(Bloomberg) -- Moldova’s breakaway region of Transnistria called on Moscow to come to its aid in a standoff with the central government, as pro-European President Maia Sandu’s administration attempts to reassert its control over the Russian-speaking enclave.

The plea for help from Russia was made at a congress convened Wednesday in Tiraspol, the Transnistrian capital, in response to what the self-proclaimed administration says is economic coercion by the Moldovan government.

While the development recalled events in the lead-up to Russia’s invasion of Ukraine, it fell short of widespread speculation that the pro-Kremlin region was about to call a referendum on joining the Russian Federation — a step that would echo sham votes staged in occupied territories of Ukraine.  

Moldova’s Ambassador to the US Viorel Ursu dismissed the Transnistrian move as “orchestrated by Russia to create a diversion.”

“They have been asking to reunite with Russia for decades and have held referenda before,” he said in an interview in Washington. 

The US has seen no credible evidence that Russia has plans to annex Transnistria, according to a US official, who said that Washington continues to monitor the situation given previous Russian interference.

Putin speech

Russian President Vladimir Putin may touch on the matter in his annual address to lawmakers and top officials due on Thursday, as he gears up for March 15-17 elections that are likely to extend his rule into the next decade.

Moldova, a landlocked nation of 2.6 million people wedged between Ukraine and Romania, has come under intense pressure since the start of Russia’s war on Ukraine two years ago, with its traditional dependence on Russian gas triggering an energy crisis.

Those tensions have played out in Moldova’s relations with Transnistria, a narrow strip of land on the eastern frontier with Ukraine that is home to ethnically Russian separatists running a pro-Kremlin breakaway republic. As well as military units, it hosts Soviet-era ammunition depots and the main power plant supplying the country as a whole.

Yet Moldova has since managed to significantly reduce its reliance on that supply and turned instead to European Union and Romanian markets, where it can buy power albeit at a higher price. The upshot is that electricity provided by the Transnistrian plant is now seen by Chisinau as leverage, since it is the biggest source of income to the enclave’s budget, without which it would struggle to function.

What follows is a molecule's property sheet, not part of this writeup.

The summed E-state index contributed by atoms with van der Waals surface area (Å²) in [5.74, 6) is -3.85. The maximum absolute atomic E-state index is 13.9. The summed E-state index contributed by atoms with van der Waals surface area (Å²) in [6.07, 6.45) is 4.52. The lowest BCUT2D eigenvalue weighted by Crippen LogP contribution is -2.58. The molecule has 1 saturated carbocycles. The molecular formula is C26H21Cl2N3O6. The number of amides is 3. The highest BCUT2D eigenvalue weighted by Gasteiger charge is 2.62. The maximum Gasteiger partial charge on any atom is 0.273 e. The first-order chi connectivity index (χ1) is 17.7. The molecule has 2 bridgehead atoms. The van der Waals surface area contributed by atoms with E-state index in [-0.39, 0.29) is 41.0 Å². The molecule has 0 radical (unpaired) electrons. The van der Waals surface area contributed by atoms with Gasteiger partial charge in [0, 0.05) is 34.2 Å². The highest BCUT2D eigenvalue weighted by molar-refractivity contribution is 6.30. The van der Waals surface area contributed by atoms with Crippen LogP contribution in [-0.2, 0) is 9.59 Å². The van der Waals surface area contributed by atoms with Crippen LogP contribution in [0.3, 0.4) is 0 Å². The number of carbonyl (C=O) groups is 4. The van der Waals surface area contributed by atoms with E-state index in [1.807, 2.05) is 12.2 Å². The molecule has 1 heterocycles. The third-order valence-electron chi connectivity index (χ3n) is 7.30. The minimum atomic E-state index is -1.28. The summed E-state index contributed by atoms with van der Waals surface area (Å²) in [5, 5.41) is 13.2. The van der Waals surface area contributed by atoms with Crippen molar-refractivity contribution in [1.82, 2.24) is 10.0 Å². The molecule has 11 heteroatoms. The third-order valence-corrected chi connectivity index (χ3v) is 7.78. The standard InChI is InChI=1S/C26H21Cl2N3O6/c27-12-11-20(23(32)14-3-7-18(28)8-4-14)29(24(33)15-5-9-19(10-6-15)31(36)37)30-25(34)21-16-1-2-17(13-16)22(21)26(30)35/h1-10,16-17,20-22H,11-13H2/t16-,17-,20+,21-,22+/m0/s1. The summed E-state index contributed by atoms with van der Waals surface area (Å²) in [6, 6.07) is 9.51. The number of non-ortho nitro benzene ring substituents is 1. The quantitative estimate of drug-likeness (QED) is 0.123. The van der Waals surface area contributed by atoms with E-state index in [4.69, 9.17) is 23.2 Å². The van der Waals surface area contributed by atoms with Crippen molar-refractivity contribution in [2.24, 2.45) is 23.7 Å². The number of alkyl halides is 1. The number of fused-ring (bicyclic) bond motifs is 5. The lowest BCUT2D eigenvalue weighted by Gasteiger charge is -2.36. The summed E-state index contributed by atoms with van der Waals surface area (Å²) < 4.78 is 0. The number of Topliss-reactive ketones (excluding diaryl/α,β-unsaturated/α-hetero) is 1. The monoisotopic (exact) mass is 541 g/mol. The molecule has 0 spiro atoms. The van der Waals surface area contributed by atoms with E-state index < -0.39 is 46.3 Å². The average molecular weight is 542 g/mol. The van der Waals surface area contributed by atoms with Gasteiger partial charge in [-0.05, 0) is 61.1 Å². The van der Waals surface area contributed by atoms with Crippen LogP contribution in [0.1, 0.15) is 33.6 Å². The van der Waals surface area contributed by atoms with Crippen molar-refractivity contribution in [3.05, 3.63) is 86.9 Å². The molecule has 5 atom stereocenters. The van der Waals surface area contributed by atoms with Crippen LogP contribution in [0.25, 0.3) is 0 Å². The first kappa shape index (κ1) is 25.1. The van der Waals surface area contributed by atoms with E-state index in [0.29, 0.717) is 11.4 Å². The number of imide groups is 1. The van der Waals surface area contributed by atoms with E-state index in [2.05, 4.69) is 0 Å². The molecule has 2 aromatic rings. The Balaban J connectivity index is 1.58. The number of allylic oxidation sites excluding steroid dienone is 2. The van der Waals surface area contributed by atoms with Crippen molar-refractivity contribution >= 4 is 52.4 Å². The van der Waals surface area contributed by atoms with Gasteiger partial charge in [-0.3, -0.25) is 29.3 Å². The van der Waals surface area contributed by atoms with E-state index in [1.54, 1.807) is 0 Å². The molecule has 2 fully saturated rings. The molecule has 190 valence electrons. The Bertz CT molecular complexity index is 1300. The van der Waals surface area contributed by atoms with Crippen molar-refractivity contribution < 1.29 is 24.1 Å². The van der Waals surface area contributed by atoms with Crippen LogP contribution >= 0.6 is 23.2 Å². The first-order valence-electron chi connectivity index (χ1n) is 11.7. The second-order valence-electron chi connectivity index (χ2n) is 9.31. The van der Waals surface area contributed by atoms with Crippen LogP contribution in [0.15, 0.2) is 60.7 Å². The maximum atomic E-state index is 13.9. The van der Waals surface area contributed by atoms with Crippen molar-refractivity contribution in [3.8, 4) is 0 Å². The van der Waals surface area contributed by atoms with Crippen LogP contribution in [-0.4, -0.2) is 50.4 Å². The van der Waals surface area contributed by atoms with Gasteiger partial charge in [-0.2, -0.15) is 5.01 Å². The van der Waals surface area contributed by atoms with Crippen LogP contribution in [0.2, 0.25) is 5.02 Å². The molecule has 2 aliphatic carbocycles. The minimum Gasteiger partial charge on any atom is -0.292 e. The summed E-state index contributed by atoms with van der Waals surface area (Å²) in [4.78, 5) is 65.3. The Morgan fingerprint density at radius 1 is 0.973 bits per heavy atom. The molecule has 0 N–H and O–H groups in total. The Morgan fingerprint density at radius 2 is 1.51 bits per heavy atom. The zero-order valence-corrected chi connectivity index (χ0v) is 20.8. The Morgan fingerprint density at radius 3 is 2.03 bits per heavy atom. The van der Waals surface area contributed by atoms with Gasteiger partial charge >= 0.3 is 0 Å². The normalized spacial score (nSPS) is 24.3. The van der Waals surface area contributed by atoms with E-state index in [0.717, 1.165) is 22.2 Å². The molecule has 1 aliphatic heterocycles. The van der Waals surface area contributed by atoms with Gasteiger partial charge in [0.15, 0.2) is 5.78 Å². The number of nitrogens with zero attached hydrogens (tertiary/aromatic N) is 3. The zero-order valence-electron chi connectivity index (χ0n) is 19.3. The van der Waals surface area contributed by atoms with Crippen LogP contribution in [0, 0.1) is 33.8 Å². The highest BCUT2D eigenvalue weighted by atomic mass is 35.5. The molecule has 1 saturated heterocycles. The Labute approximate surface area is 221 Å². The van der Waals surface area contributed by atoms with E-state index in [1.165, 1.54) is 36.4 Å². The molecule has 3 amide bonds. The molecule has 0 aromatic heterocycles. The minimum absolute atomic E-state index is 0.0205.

Wednesday saw Transnistria — recognized internationally as part of Moldova’s territory — call on Moscow to halt what it described as attempts by Chisinau to bring the enclave back into its fold using economic pressure. 

It adopted a declaration directed at Moscow, the United Nations and other international organizations denouncing recently introduced trade taxes by Moldova’s government. The measures could cost the region about 10% of its economic output, according to the enclave’s economy minister, Serghei Obolonik. 

Economic ‘reintegration’

One of Russia’s staunchest allies in Transnistria, Vitalii Ignatiev, the enclave’s self-styled foreign minister, told Rossia24 that the region hopes for “diplomatic support from Russia in resolving relations with Moldova.”

Sandu responded that the government was “taking small steps toward the economic reintegration of the country.” 

“Moldova is committed to a peaceful settlement of the Transnistrian conflict,” she said.

The standoff still risks an escalation of the previously frozen conflict between the region and Sandu’s pro-EU government in an election year, while giving Russia an opening to intensify its hybrid attacks against Chisinau. 

While the situation may be reminiscent of a playbook that the Kremlin adopted to justify its invasion of Ukraine, any such move is further complicated by the fact that Russia has no direct border with Moldova and its troops are already stretched.

Election interference

The military threat posed by troops in Transnistria is “limited,” according to Ambassador Ursu. “Many soldiers are actually local recruits with Russian passports,” he said. “It’s unlikely they’d be willing to die for Russia.”

Since the Kremlin’s invasion, worries have arisen that Moldova could be overrun if Russia sought to link Transnistria to Moscow-controlled territories.

Sandu, who has sought to shift Moldova’s outlook west, warned last year that Russia was trying to destabilize the nation and overthrow her government. Under her presidency, Moldova applied for EU membership and gained candidate status. 

The US expects an uptick in political interference from Russia in Moldova this year, especially ahead of the presidential elections, according to the official, who said that cyber activity was a particular focus. 

Polish Prime Minister Donald Tusk, speaking at a news conference in Warsaw, described the situation in Moldova as serious. “We must be aware that it may fall victim to aggression as well as hybrid actions,” he said. “We have experience with Russia, we know that every scenario is possible.”

Moldova’s government has received hundreds of millions of euros in the past year from the EU and other international donors to help it stay afloat amid a rising energy bill and support for refugees fleeing neighboring Ukraine.

NATO Deputy Secretary General Mircea Geoana said earlier this week that NATO would support Chisinau if the Kremlin decided to annex Transnistria. Russian Foreign Ministry spokeswoman Maria Zakharova on Wednesday dismissed the remarks as speculation. 

“NATO is literally trying to mold the republic into a second Ukraine, contrary to the mood of the majority of the Moldovan population,” Zakharova was reported as saying by Interfax.

--With assistance from Peter Martin, Agnieszka Barteczko and Andra Timu.

©2024 Bloomberg L.P.